With a passport, a GPS and more than 100 pounds of educational materials in hand, College of Public Health master’s student Kate LeGrand was one of 22 USF Health students ready to embark to the rural mountainside town of Chicá, Panama.
In March, student volunteers from the USF International Health Service Collaborative (IHSC) spent their spring break staffing a three-day community clinic.
IHSC, an interdisciplinary organization run by students from across all colleges of USF Health, divided up the clinic based on their areas of expertise, including medical examinations, physical therapy, pharmaceutical needs and public health education.
“Every time I do one of these trips, I learn so much more about a different field,” LeGrand said. “Last year we only had one physical therapy student and this year we had five, and just being able to watch them work in their discipline and do different exercises and stretches was fascinating for me to watch; listening to pharmacy students have consultations and seeing everyone working together for a common goal to have that interdisciplinary approach on the ground, I love it so much.”
LeGrand, a master’s student in global health, has participated in this spring break initiative for three years.
“I’ve done a lot of this type of medical volunteer work in the past and this program is the first program where it’s completely self-sustained by community members and IHSC. We’re there with the help and support of the community, they want us to be there, they’re excited that we come and we are the ones who are making those decisions about health,” she said.
Drs. Daniel Forester, College of Pharmacy, and Jose Montero, Morsani College of Medicine, provided clinical oversight for the group.
Community members began with a health assessment and worked their way around each section of the clinic, as needed. At the end, public health students provided education on topics to prevent disease and encourage overall health.
The educational handouts, gathered by IHSC volunteers and translated to Spanish, provided education on common issues frequently experienced in the community, including information on high blood pressure, healthy eating, breastfeeding and information on water quality, safety and sanitation.
According to Nathanael Stanley, a global health doctoral student, one of the biggest health issues the group encountered last year was contact dermatitis and other skin issues, as a result of poor access to clean water.
“This was the first time this organization has ever done a research project,” Stanley said. “We decided to do an epidemiological study on contact dermatitis in Chicá to see if there was a correlation [with the water].”
LeGrand took on the project as part of her international special project requirement for the MPH in global health.
She applied geographical information system (GIS) to examine where the cases of contact dermatitis were and where the water lines were in elevation, as the community sits on a hill, with most residents toward the bottom of the community having poorer access to quality water, according to Stanley.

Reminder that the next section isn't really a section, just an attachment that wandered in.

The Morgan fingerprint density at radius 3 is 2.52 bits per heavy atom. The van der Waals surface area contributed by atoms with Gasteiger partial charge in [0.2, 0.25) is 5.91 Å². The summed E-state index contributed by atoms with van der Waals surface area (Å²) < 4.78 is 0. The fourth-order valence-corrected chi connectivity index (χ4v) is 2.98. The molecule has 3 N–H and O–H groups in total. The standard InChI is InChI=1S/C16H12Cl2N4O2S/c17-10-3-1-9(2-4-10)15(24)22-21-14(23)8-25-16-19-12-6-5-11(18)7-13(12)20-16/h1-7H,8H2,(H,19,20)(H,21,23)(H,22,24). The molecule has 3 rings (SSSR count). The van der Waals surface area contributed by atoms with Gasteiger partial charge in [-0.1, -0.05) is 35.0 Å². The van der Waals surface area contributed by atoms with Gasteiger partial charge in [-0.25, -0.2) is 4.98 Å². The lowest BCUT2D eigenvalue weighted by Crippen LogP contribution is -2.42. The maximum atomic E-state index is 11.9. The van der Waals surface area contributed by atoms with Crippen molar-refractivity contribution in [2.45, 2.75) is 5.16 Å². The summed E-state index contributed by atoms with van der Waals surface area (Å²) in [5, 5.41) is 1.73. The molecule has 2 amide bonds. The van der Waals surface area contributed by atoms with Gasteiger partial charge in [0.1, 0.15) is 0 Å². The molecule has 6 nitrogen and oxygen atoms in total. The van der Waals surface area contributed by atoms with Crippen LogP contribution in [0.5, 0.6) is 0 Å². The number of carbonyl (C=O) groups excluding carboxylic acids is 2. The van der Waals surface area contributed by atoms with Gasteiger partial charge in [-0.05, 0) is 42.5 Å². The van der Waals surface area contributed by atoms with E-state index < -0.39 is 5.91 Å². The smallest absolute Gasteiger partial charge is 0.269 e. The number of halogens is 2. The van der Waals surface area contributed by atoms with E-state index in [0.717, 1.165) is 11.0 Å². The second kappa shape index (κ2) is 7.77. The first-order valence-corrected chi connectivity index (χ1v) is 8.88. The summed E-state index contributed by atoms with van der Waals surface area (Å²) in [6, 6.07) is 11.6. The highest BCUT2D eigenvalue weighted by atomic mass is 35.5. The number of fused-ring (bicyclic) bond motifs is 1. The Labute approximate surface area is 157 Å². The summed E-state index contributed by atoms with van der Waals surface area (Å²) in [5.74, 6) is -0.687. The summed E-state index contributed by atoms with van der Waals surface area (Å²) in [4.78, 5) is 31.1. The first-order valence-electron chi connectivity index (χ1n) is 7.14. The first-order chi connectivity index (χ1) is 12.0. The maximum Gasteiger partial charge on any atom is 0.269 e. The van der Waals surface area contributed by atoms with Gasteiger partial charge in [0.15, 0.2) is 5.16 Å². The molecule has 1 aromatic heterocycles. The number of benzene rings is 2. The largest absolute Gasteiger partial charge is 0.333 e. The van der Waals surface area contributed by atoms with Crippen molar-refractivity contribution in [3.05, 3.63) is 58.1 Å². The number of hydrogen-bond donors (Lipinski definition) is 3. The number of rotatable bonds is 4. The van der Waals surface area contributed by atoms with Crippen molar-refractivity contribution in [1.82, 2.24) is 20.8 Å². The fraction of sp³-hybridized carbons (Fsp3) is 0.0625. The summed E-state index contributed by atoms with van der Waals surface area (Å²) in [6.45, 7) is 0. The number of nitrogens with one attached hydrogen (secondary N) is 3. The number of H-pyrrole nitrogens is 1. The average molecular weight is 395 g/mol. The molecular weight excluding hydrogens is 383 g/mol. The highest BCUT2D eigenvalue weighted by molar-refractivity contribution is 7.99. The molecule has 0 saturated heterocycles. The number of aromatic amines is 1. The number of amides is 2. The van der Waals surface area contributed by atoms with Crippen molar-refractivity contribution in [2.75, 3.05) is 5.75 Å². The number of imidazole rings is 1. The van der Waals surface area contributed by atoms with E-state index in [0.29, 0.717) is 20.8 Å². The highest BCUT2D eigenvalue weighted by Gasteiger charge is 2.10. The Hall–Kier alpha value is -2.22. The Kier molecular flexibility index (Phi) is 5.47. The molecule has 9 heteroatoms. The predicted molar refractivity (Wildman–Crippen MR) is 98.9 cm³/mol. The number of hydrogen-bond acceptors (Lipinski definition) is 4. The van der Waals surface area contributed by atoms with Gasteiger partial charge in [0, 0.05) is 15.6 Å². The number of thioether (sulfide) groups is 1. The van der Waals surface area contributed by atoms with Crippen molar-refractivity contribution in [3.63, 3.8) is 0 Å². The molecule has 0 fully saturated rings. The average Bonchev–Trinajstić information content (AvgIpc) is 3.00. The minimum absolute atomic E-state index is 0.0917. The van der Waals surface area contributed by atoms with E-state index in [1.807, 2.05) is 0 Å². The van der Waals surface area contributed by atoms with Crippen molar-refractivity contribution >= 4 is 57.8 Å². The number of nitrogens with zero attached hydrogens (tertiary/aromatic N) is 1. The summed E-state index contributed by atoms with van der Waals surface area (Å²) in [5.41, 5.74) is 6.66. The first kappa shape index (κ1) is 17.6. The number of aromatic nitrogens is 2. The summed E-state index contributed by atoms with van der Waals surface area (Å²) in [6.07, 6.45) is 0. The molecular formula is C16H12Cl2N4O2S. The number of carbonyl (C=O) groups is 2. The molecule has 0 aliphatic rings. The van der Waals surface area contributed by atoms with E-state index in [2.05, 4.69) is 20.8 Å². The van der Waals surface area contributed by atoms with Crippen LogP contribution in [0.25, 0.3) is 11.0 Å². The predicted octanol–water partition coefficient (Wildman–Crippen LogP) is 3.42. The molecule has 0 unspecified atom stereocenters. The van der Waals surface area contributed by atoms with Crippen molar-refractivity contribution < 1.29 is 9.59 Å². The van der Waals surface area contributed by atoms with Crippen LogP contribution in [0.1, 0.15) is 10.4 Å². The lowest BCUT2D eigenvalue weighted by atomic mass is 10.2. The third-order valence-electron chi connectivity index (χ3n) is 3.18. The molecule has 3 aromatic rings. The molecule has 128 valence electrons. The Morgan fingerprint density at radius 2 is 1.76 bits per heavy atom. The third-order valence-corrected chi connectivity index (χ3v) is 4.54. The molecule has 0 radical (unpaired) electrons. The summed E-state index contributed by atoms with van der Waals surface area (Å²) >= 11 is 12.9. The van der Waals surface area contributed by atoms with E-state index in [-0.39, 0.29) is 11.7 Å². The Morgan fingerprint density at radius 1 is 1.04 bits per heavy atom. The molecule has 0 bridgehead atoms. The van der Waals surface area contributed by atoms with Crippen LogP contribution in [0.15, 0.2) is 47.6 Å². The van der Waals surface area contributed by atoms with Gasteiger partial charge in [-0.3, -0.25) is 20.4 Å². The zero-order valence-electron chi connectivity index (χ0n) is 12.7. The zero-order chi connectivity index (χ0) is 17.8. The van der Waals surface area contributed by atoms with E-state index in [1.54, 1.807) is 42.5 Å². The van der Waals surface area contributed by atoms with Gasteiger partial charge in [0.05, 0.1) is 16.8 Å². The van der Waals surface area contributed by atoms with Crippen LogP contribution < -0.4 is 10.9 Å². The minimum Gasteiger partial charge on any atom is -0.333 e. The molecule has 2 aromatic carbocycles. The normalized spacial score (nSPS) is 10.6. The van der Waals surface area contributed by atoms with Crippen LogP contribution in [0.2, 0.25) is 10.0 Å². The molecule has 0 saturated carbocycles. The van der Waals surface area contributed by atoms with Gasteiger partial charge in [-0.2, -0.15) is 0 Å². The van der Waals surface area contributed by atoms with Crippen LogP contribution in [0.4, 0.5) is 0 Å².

“This year with GIS, anytime someone at the clinic was diagnosed with a skin condition that wasn’t a bug bite or acne, when they came to health education, we asked them approximately where they lived, and we were able to do some tracing like that,” LeGrand said.
LeGrand and Stanley also used handheld GPS units to track where all the water tanks in the community were located to include in the GIS tracking.
Students also surveyed the community. LeGrand and colleagues walked door-to-door to speak with residents to gauge overall health concerns and issues, with quality of water and lack of a staffed health center as areas of improvement.
“People didn’t name specific diseases, they said we don’t have a health center, we don’t have good quality water,” LeGrand said. “There is a building that says ‘salud’ [health] but it’s not staffed, there is no doctor, no nurse, not even a bandage in there. So, the fact that they have a facility that it not even being run is of concern to not only the community, but as public health students to see what we can do help improve that infrastructure.”
The students also met with a representative of the health ministry to discuss the lack of clean water for some of the residents of the community.
“We’re looking forward to seeing more government hands in the rebuilding and improvement of their health center there, so that’s something we’d like to see on the horizon and assist with,” LeGrand said.
While there is much work to be done in the years to come, both Stanley and LeGrand said they have seen slight improvements through health education outreach in the community.
“Trips like this are crucial to a person’s education, especially higher education. If organizations like us have the types of tools to provide these types of services, then we absolutely should,” Stanley said.
For LeGrand the trip is something she valued as she hopes to continue this type of work upon graduation.
“When you’re having a one on one conversation with a family, the gratitude they express is just everlasting, especially, in a community where there is a lot of hardship and poverty,” she said. “That is very humbling and very honest to be part of and I really enjoy that.”
The IHSC plans to host the clinic again next year. Any interested students are encouraged to contact current officers, Nathanael Stanley or Danielle Dantuma, at email@example.com.
To learn more about GIS applications for public health, contact Dr. Benjamin Jacob.
Story by Anna Mayor, USF College of Public Health